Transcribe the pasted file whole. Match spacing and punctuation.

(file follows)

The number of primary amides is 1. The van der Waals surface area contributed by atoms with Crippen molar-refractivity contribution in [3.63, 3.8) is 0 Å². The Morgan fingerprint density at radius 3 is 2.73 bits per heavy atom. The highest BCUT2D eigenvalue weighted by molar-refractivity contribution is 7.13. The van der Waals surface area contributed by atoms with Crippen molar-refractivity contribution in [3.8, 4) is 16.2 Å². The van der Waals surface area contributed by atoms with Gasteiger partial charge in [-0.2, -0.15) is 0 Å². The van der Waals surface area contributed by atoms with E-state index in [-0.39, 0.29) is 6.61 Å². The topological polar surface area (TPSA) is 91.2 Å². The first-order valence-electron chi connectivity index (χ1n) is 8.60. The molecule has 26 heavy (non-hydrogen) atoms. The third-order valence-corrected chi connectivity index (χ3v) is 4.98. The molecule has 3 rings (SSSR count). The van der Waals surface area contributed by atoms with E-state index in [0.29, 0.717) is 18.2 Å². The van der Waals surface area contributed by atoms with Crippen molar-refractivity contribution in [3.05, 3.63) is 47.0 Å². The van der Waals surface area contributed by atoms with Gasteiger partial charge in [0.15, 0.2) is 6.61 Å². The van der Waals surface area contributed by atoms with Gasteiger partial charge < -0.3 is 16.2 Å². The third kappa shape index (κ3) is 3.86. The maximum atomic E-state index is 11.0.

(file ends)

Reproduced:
The number of primary amides is 1. The van der Waals surface area contributed by atoms with Crippen molar-refractivity contribution in [3.63, 3.8) is 0 Å². The Morgan fingerprint density at radius 3 is 2.73 bits per heavy atom. The highest BCUT2D eigenvalue weighted by molar-refractivity contribution is 7.13. The van der Waals surface area contributed by atoms with Crippen molar-refractivity contribution in [3.8, 4) is 16.2 Å². The van der Waals surface area contributed by atoms with Gasteiger partial charge in [-0.2, -0.15) is 0 Å². The van der Waals surface area contributed by atoms with E-state index in [-0.39, 0.29) is 6.61 Å². The topological polar surface area (TPSA) is 91.2 Å². The first-order valence-electron chi connectivity index (χ1n) is 8.60. The molecule has 26 heavy (non-hydrogen) atoms. The third-order valence-corrected chi connectivity index (χ3v) is 4.98. The molecule has 3 rings (SSSR count). The van der Waals surface area contributed by atoms with E-state index in [0.29, 0.717) is 18.2 Å². The van der Waals surface area contributed by atoms with Crippen molar-refractivity contribution in [3.05, 3.63) is 47.0 Å². The van der Waals surface area contributed by atoms with Gasteiger partial charge in [0.15, 0.2) is 6.61 Å². The van der Waals surface area contributed by atoms with Gasteiger partial charge < -0.3 is 16.2 Å². The third kappa shape index (κ3) is 3.86. The maximum atomic E-state index is 11.0.